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The Dealer and the Dead Hardcover – 8 Jul 2010

4.0 out of 5 stars 86 customer reviews

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Product details

  • Hardcover: 464 pages
  • Publisher: Hodder & Stoughton; 1st Edition edition (8 July 2010)
  • Language: English
  • ISBN-10: 034091890X
  • ISBN-13: 978-0340918906
  • Product Dimensions: 15.3 x 3.9 x 24.1 cm
  • Average Customer Review: 4.0 out of 5 stars  See all reviews (86 customer reviews)
  • Amazon Bestsellers Rank: 656,784 in Books (See Top 100 in Books)

Product Description

Amazon Review

In a Croatian village near Vukovar, a body is unearthed in a field – that of an arms dealer. Nearly twenty years earlier, a betrayal had taken place, involving the dead man: the besieged villagers had been desperately waiting for an arms shipment that never arrived -- arms that would have given them a chance against the Serbs moving against them. But there was no delivery, and the village fell. The philosophy of the villagers is that revenge is a dish best served cold, and now knowing the identity of the person who betrayed them, they draw plans for payback. In England, arms dealer Harvey Gillott is about to be drawn into a dangerous situation – and he will find that the past has a very long reach.

This is the intriguing premise of The Dealer and the Dead, and it will prompt the customary noises of admiration for its author, Gerald Seymour. Enthusiasts often make extravagant claims for their favourite authors, but discerning thriller readers can safely say that the best practitioner currently working in the UK is the veteran Seymour. He is, quite simply, the most intelligent and accomplished in the current field, and even his misfires (of which there aren’t many) are more interesting than most of the competition. Here, we have a typically compromised Seymour anti-hero, a masterfully organised globe-spanning narrative and a mass of highly persuasive detail. When so many novelists are content with shop-worn plots, Seymour always manages to create fresh and original protagonists, and weaves for them situations that are unlike anything he (or his peers) has come up with before. The Dealer and the Dead is Seymour firing on all cylinders, and his rivals need, once again, to look to their laurels. --Barry Forshaw

Review

Seymour [is] incapable of creating a two-dimensional character . . . The ending is brilliantly orchestrated. (The Times)

Crisp, taut and contemporary, by a stylish writer. (Rachel Redford, the Observer)

'Discerning thriller readers can safely say that the best practitioner currently working in the UK is the veteran Seymour. He is, quite simply, the most intelligent and accomplished in the current field . . . Here, we have a typically compromised Seymour anti-hero, a masterfully organised globe-spanning narrative and a mass of highly persuasive detail. The Dealer and the Dead is Seymour firing on all cylinders, and his rivals need, once again, to look to their laurels. (Barry Forshaw)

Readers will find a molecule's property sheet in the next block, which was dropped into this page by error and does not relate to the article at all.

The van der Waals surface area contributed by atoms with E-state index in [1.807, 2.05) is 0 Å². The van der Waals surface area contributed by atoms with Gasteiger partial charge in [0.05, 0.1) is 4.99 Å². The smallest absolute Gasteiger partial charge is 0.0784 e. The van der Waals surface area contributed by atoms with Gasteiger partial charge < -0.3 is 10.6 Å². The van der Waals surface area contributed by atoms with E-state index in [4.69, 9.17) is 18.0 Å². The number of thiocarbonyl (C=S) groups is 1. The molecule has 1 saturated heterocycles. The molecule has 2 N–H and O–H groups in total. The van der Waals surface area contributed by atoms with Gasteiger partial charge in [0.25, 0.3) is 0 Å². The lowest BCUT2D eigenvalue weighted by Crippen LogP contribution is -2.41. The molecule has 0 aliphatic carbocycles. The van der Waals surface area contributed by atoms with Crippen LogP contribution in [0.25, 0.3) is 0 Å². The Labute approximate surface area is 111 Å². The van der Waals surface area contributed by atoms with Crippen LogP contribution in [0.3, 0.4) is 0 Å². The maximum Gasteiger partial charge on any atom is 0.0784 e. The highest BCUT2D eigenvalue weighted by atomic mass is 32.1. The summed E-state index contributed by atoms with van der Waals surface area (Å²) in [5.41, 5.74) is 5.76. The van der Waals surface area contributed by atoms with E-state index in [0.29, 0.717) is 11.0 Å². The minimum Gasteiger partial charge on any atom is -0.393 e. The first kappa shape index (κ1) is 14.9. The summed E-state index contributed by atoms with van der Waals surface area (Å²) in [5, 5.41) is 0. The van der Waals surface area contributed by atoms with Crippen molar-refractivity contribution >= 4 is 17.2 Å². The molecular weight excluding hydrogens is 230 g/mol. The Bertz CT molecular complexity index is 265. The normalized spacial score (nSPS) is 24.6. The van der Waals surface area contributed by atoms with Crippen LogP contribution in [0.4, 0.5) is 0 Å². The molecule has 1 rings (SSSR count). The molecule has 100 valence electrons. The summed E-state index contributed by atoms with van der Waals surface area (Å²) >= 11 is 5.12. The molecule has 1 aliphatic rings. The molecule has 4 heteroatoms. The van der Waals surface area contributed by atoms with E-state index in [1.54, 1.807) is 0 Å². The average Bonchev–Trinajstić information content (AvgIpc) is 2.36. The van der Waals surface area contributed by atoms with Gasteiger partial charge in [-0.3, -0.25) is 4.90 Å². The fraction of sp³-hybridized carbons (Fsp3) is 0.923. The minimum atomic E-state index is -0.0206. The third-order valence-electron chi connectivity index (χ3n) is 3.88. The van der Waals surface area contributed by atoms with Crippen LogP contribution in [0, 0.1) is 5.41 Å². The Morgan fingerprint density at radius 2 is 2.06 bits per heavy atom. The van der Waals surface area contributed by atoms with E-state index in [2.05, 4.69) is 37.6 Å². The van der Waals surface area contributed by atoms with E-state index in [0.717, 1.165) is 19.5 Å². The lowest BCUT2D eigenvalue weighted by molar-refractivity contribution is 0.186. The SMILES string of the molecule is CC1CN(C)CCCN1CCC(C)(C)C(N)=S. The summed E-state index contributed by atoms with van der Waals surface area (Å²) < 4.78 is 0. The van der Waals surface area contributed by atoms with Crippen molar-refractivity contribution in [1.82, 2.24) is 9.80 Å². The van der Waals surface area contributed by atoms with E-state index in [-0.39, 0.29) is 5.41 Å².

With Seymour, not only do you get a cracking story deftly gold, but you also feel you are learning something. (Birmingham Press)

[Seymour's latest story] doesn't disappoint (Oxford Mail)

The final scenes are brilliantly orchestrated by Seymour, the sustained tension becoming almost unbearable . . . Without doubt, The Dealer and the Dead is one of the finest thrillers to be published so far this year. (Yorkshire Evening Post)

[Seymour's] meticulous research shines through in his latest thriller. (Oxford Times)

riveting stuff (Manly Daily)

'In a day when shop-worn plots in the disguise of well-written books are doing the rounds, The Dealer and the Dead comes as a refreshing, breathtaking story that keeps you gripped right till the very end. (Indian Express)

The Dealer and the Dead displays his usual ability to concoct a tightly controlled plot that is cleverly engineered . . . steadily crafted into a compelling tale . . . Another first-class thriller from the always reliable Seymour. (Canberra Times)

A tense thriller. (Choice)

In a class of his own (The Times on THE WAITING TIME)

A dense, intensely satisfying thriller from one of the modern masters of the craft, Seymour's latest novel will remind the world just how phenomenally accomplished a thriller writer he is. (Daily Mail on THE COLLABORATOR)

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By Keris Nine TOP 500 REVIEWER on 8 July 2010
Format: Hardcover
Harvey Gillot - that's a name you're going to see mentioned more than a few times in The Dealer and The Dead. There are a number of strands that open up in the book following the aftermath of the war in a little village in Croatia and the work of investigators trying to uncover the crimes and atrocities committed there, but also ones that follow the activity of a UK police officer in Serious Crime Directorate, an investigator for Revenue and Customs, as well as the background of a contract killer, and the work of a peace campaigner. And then there's Harvey Gillot, an arms dealer, the figure whose name comes up in each segment and connects them all together.

The set-up is deftly handled if a little drawn-out. There are certainly quite a few threads to interweave, present day and historical, with quite a number of characters, and the author does well from keep them from getting too complicated, but it's at the cost of concision. It takes rather a long time to establish what is in reality a simple situation - a small village in Croatia has put out a contract on Harvey Gillot, an international arms dealer who let them down - no, make that betrayed them - eighteen years ago by failing to deliver an arms consignment that they had paid for and which they needed to defend their village.